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Author: Prof Devinder Singh Chahal, PhD

Inaugural Address read at the time of inauguration of the Seminar on Ethics at the Guru Nanak Dev University, Amritsar by NRI Dr. Devinder Singh Chahal

Ethical Concerns of the World Religions


Mr President, Dr Jaswant Singh Neki, Prof Dr Jai Rup Singh, Vice Chancellor, Prof V. E. Sebastian, Prof Balwant Singh Dhillon, Ladies and Gentlemen,

It was later part of 2002 when I was invited by Dr John F Peppin, Director, Center for Bioethics, Management & Medicine, Des Moines, Iowa, USA, to write a Chapter on ‘Sikh Perspective of Bioethics’ for Annals of Bioethics [2]. When I was searching for information on bioethics from Sikh perspective point of view I could not find any from available literature. It might be due to the fact that Sikhism is generally considered as a part of Hinduism thus nobody thought to represent Sikhism while dealing with bioethics. When this Chapter was published in 2004 it turned out to be the first and unique in the Annals of Bioethics as remarked by Dr Peppin since it was based on principles of Nanakian Philosophy. Soon, thereafter, I was approached by Ms Catherine Sagues to write an article on ethics in Administration, Régler un disaccord par la discussion amicable, which appeared under L’éthique et les affaires une quête de sens in Entreprendre, Laval, Canada in 2005 [3]. Here again it was the first article in which the ethics in administration was based on principles of Nanakian Philosophy.

I am very happy to know that today a conference on ‘Ethical Concerns of World Religions’ is being held at the university named after Guru Nanak (1469-1539) who promulgated a unique and original philosophy during the Period of Renaissance (14th to 16th centuries) which has all the characteristics of universal acceptability for formulating ethics.

It makes me still happier that I have been honored by Prof Dr Jai Rup Singh, Vice Chancellor, and Prof Balwant Singh Dhillon to inaugurate this important National Conference on ‘Ethical Concerns of World Religions’.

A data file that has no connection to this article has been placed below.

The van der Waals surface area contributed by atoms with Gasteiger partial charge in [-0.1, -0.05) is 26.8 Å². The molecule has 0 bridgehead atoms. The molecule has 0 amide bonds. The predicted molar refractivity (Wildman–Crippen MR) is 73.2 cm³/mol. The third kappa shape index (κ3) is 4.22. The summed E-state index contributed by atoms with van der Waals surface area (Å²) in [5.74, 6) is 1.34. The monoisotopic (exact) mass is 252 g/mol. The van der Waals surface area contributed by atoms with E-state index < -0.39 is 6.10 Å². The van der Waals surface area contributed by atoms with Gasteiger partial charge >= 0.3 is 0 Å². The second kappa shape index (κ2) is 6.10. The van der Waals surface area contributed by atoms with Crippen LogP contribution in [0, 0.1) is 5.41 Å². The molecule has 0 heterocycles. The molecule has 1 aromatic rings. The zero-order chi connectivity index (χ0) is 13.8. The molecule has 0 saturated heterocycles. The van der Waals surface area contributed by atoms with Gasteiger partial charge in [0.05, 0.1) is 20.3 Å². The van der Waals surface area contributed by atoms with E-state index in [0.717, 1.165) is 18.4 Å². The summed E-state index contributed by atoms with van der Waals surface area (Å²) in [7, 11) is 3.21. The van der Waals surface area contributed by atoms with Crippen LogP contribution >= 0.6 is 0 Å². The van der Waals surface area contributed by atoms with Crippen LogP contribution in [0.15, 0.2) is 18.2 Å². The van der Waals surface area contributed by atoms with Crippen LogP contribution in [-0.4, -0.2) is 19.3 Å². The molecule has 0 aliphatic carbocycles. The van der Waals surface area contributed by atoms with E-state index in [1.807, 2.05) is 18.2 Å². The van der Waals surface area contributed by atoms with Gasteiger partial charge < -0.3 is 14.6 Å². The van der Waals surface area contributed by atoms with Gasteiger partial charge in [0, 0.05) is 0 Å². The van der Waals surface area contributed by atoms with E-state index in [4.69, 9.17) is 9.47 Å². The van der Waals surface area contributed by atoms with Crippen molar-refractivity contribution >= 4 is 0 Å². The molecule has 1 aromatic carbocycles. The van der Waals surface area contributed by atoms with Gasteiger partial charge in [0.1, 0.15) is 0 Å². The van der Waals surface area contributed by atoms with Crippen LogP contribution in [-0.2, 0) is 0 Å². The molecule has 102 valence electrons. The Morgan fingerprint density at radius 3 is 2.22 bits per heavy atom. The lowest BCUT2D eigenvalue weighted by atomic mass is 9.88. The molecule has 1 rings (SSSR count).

Arthur Dobrin [5] had observed that the prevalence of religion among the people of the world may indicate that there is something about human nature that predisposes them to be religious being. He says that Gestalt psychology teaches us that people see complete pictures even when there are only partial pictures to be seen. We complete the incomplete, thereby explaining the mysterious, constructing a picture that we call reality. Often we go to the next step — finding what we expect to be the case while our minds confirm our predictions, whether or not supported by the facts. Or more precisely, we find the “facts” to support our beliefs. This mode of thinking and behaving may be so basic that it has led some to conclude: “The process of forming [religious] beliefs is genetically hardwired” [6, 7]. This genetic weakness in human has already been pointed out by Guru Arjan:

JUTu1 bwq2 sw scu3 kir jwqI4 ]
siq5 hovnu min6 lgY n rwqI7 ]
Aggs, m: 5, pMnw -185.
One takes4 it to be true3 what is false statement1,2,
What is truth4 is not 7 imbibed in one's mind6.
AGGS, M 5, p 185 [1].

Later Edith Sitwell (1887-1964) observed the same behaviour of human (genetic weakness):

“The public will believe anything, so long as it is not founded on truth.”

My study indicates that this genetic weakness of religiosity in human is being exploited by religious fraudulent Swamis, Pundits, Sants, Babas, Mullans, Pastors, and so-called spiritual leaders (also including Fortune-Tellers, Astrologers and Numerologists) for their personal benefit. They are creating their own religious ethics based on Gestalt psychology by using unscientific and illogical ancient concepts to lure their followers. Some custodians of certain religions have been claiming that it is only their religion through which one can attain salvation. Therefore, they think that it is their divine duty to force their religion on others. It is evident that this genetic weakness is to be looked after for formulating scientifically and logically sound ethics by the theologians and researchers as the other genetic weakness about various diseases are being handled by the Geneticists and Medical Doctors.